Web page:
Scientific heavyweights deplore the NHS money wasted on “unproved and disproved” treatments used by practitioners of complementary and alternative medicine (CAM), [1 2] but Lewith, a CAM proponent (see previous letter), is cited elsewhere as saying that the BMJ reckons that 50% of the treatments used in general practice aren’t proved, and 5% are pretty harmful but still being used. 
His data were taken from the BMJ Clinical Evidence website. A pie chart (see it below in the Evidence-based Practice posting) indicates that, of about 2500 treatments supported by good evidence, only 15% of treatments were rated as beneficial, 22% as likely to be beneficial, 7% part beneficial and part harmful, 5% unlikely to be beneficial, 4% likely to be ineffective or harmful, and in the remaining 47% the effect of the treatment was “unknown.”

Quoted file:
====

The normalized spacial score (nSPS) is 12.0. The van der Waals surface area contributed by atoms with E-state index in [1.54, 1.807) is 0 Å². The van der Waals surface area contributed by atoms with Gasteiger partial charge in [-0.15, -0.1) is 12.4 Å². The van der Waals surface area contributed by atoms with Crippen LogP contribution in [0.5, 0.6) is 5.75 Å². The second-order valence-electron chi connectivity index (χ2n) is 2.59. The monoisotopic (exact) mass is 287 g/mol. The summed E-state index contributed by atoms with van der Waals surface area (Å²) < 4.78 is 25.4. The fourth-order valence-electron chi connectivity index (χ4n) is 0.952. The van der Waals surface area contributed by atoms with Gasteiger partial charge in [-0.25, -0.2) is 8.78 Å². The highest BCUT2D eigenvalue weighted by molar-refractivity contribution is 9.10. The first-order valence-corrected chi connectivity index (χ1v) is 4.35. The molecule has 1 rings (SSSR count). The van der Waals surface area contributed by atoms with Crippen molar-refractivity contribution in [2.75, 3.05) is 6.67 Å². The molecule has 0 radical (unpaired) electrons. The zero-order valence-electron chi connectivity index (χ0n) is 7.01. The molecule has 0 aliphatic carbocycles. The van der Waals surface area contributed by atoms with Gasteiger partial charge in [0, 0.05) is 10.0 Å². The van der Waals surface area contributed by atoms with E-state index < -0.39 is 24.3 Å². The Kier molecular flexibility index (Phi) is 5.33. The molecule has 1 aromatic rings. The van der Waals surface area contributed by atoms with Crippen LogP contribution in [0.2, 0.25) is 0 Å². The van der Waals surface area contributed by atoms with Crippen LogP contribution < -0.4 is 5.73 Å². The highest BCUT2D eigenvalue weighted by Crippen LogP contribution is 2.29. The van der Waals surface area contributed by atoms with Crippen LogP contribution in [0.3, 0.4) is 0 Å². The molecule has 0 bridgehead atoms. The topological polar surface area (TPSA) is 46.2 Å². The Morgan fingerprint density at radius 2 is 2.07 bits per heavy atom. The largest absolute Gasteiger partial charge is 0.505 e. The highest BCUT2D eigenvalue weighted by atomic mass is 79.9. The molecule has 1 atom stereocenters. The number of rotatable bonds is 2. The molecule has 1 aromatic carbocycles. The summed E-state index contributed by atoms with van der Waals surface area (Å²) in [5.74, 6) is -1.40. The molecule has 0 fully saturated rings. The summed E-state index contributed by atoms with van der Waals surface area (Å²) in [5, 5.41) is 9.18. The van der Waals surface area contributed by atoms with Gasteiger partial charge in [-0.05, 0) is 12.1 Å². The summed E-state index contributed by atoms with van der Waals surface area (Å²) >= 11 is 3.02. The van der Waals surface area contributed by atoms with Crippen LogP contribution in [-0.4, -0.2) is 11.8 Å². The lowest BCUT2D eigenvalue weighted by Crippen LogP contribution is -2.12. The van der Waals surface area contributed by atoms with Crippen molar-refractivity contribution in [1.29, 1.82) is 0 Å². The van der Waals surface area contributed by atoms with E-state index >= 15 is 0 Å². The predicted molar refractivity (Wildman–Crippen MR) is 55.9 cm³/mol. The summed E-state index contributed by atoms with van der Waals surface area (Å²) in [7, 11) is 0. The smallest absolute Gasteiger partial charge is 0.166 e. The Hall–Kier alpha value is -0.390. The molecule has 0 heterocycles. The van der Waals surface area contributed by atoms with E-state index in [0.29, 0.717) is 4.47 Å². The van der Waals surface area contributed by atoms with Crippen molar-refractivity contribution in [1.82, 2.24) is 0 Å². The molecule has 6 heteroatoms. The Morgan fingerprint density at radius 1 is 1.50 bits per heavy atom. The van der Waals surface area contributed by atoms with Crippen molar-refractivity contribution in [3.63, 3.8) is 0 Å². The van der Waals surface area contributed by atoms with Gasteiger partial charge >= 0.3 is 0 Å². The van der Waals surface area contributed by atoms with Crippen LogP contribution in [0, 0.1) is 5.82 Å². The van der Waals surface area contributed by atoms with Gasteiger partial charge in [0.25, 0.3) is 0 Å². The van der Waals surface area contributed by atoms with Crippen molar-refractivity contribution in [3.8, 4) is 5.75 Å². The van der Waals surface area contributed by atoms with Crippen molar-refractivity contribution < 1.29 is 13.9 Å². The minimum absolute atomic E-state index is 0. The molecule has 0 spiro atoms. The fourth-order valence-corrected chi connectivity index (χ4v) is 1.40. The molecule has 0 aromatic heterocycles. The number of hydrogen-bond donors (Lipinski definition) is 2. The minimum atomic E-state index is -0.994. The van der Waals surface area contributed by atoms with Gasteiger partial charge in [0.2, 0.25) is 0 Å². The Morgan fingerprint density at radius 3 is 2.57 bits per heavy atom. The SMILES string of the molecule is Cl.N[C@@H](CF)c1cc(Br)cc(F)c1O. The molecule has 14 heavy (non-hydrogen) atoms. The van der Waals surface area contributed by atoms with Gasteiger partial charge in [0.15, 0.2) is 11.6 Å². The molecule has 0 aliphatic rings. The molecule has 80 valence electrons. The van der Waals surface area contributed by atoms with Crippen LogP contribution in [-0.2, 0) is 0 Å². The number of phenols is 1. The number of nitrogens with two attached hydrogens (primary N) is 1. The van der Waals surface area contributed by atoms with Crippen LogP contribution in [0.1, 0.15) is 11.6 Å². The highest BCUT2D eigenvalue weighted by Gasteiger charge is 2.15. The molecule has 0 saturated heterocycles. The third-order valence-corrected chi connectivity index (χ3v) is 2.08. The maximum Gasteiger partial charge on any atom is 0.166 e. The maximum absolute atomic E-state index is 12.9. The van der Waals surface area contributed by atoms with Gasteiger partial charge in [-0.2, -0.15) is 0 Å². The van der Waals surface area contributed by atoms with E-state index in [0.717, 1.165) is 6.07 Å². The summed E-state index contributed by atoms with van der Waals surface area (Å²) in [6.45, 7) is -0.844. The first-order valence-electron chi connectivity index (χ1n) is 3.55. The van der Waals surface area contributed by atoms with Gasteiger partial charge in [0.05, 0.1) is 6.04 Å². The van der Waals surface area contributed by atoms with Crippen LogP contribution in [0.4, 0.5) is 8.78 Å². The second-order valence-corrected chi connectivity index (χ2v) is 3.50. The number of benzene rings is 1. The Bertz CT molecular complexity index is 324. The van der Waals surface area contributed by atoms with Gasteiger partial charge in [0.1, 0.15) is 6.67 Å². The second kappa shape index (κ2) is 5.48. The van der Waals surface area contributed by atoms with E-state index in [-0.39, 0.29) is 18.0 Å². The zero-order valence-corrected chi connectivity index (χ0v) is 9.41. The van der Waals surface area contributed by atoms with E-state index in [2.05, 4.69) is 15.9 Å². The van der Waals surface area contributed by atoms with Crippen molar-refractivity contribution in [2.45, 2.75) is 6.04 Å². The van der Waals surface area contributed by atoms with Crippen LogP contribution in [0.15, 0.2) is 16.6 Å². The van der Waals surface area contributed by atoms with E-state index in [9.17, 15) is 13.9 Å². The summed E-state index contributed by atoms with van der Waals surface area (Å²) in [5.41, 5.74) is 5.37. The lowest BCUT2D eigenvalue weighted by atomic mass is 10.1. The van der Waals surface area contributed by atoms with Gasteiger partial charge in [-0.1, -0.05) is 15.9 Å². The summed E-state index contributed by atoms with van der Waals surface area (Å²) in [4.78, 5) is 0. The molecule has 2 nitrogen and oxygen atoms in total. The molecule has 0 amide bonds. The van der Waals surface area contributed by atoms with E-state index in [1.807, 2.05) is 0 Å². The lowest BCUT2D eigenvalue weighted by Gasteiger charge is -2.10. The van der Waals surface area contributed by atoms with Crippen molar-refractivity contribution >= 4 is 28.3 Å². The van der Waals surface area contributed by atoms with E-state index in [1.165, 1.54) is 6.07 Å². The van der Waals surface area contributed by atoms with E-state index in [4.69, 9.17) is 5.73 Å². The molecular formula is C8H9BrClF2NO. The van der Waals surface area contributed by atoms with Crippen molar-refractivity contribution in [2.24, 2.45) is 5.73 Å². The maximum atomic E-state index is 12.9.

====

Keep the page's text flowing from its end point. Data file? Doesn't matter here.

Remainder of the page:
The text says, “The figures suggest that the research community has a large task ahead and that most decisions about treatments still rest on the individual judgements of clinicians and patients.” On 9 October 2007 the situation had changed—but not for the better. Treatments rated “beneficial” had decreased from 15% to 13%.
1. Kamerow D. Wham, bang, thank you CAM. British Medical Journal 2007 (Sep 29); 335: 647
2. Colquhoun D. What to do about CAM? British Medical Journal 2007 (Oct 13); 335: 736
3. Cope J. The great debate. Healthwriter 2007 (Apr): 1-3.
This comprehensive study reviewed all the published literature on low back pain and made some astounding suggestions. In a nutshell, it concluded that: chiropractic should be the treatment of choice for low back pain – excluding traditional medical care altogether!
The specific Findings of the report were: